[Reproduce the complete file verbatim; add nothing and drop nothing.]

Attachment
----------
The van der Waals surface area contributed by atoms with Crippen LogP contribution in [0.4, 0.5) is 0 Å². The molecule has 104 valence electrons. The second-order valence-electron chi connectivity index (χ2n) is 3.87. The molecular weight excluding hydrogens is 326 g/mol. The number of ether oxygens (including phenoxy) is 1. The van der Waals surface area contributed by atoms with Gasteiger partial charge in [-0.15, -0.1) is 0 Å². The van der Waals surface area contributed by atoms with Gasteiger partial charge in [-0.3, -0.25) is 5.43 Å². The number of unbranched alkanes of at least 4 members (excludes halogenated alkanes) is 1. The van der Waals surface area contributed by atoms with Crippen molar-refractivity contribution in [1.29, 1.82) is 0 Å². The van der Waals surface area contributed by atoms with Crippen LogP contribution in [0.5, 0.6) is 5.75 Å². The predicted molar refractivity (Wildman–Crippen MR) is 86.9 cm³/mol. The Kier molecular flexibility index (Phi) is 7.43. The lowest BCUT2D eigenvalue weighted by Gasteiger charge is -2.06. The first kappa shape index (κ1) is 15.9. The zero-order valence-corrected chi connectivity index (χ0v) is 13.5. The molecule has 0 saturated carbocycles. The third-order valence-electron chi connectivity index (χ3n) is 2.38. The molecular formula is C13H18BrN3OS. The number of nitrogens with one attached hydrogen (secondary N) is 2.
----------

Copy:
The van der Waals surface area contributed by atoms with Crippen LogP contribution in [0.4, 0.5) is 0 Å². The molecule has 104 valence electrons. The second-order valence-electron chi connectivity index (χ2n) is 3.87. The molecular weight excluding hydrogens is 326 g/mol. The number of ether oxygens (including phenoxy) is 1. The van der Waals surface area contributed by atoms with Gasteiger partial charge in [-0.15, -0.1) is 0 Å². The van der Waals surface area contributed by atoms with Gasteiger partial charge in [-0.3, -0.25) is 5.43 Å². The number of unbranched alkanes of at least 4 members (excludes halogenated alkanes) is 1. The van der Waals surface area contributed by atoms with Crippen molar-refractivity contribution in [1.29, 1.82) is 0 Å². The van der Waals surface area contributed by atoms with Crippen LogP contribution in [0.5, 0.6) is 5.75 Å². The predicted molar refractivity (Wildman–Crippen MR) is 86.9 cm³/mol. The Kier molecular flexibility index (Phi) is 7.43. The lowest BCUT2D eigenvalue weighted by Gasteiger charge is -2.06. The first kappa shape index (κ1) is 15.9. The zero-order valence-corrected chi connectivity index (χ0v) is 13.5. The molecule has 0 saturated carbocycles. The third-order valence-electron chi connectivity index (χ3n) is 2.38. The molecular formula is C13H18BrN3OS. The number of nitrogens with one attached hydrogen (secondary N) is 2.